With Gingrich Win in South Carolina, He Wins ... Iowa?
The former U.S. Speaker trounces Mitt Romney in South Carolina, which makes Santorum's victory in Iowa -- however late -- all the more important.
Former U.S. Speaker Newt Gingrich trounced Mitt Romney in the South Carolina primary less than 24 hours after GOP officials finally acknowledged that Rick Santorum -- and not Romney -- won the Iowa Caucus.
Gingrich's victory in South Carolina proved that reports of his campaign's death back in June were decidedly premature. The polls Saturday night had barely closed when the country's major news outlets projected Gingrich the winner.
With 95 percent of the vote counted, Gingrich was at 41 percent to Romney's 27 percent, with Santorum at 17 percent and Rep. Ron Paul (R-Texas) at 13 percent, the Associated Press reported.
Had Romney won in South Carolina, as he looked on his way to accomplishing just a week ago, Iowa's mishandling of the Caucus vote counting and its aftermath would have been less important.
But if you don't think Iowa GOP Chairman Matt Strawn's rather reluctant declaration late Friday that Santorum won the state's caucuses mattered, it is now.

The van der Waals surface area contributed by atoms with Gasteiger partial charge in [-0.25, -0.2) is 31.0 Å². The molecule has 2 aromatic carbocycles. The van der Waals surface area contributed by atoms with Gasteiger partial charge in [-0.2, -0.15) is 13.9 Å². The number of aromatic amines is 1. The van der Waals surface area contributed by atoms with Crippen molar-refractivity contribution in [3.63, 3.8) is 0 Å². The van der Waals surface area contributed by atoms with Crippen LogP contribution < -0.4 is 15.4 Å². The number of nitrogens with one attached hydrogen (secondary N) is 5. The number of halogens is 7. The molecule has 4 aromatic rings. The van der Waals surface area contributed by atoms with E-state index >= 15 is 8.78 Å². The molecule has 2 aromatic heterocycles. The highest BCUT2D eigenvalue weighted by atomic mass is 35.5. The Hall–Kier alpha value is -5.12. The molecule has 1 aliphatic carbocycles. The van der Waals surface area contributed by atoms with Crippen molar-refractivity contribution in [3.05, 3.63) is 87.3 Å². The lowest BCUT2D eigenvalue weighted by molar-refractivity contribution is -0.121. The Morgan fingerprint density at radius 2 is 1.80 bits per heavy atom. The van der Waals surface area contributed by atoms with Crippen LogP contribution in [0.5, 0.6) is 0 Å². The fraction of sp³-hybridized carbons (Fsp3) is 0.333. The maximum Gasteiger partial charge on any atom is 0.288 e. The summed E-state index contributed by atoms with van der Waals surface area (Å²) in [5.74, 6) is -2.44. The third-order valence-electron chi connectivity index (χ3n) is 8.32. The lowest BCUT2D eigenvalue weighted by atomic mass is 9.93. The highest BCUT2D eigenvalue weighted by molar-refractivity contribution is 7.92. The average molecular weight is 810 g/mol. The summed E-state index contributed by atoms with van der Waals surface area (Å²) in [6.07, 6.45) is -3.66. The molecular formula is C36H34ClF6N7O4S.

Count on hearing this from Romney detractors over and over as the campaigns head to Florida: Romney has now lost two of the first three votes for the Republican nomination.
With another weak showing by Santorum, the primary now appears to be a two-man race.
From Huffington Post:
Gingrich, who was until very recently something of a one-man campaign, is riding a wave of genuine momentum that is buffeting the Romney machine. Gingrich has emerged as the fighter that many Republican voters want to see defeat President Obama. Former Massachusetts Gov. Romney has looked weak and uninspiring.
Former Sen. Bob Smith (R-N.H.), a surrogate for Gingrich, said his win would "set in motion a real conservative surge now that will take us through the primaries."
"This is a movement," Smith said. "This is a cause to change the direction of America and get back to the conservative values of Reagan."
The crowd at Gingrich's victory rally in the downtown Columbia Hilton was caught off-guard by how quickly the results were announced, but cheered enthusiastically. An hour later, as Romney was shown giving his concession speech on one wide-screen TV in the corner of the room, the crowd chanted, "Nah nah nah nah, nah nah nah nah, hey hey hey, goodbye!"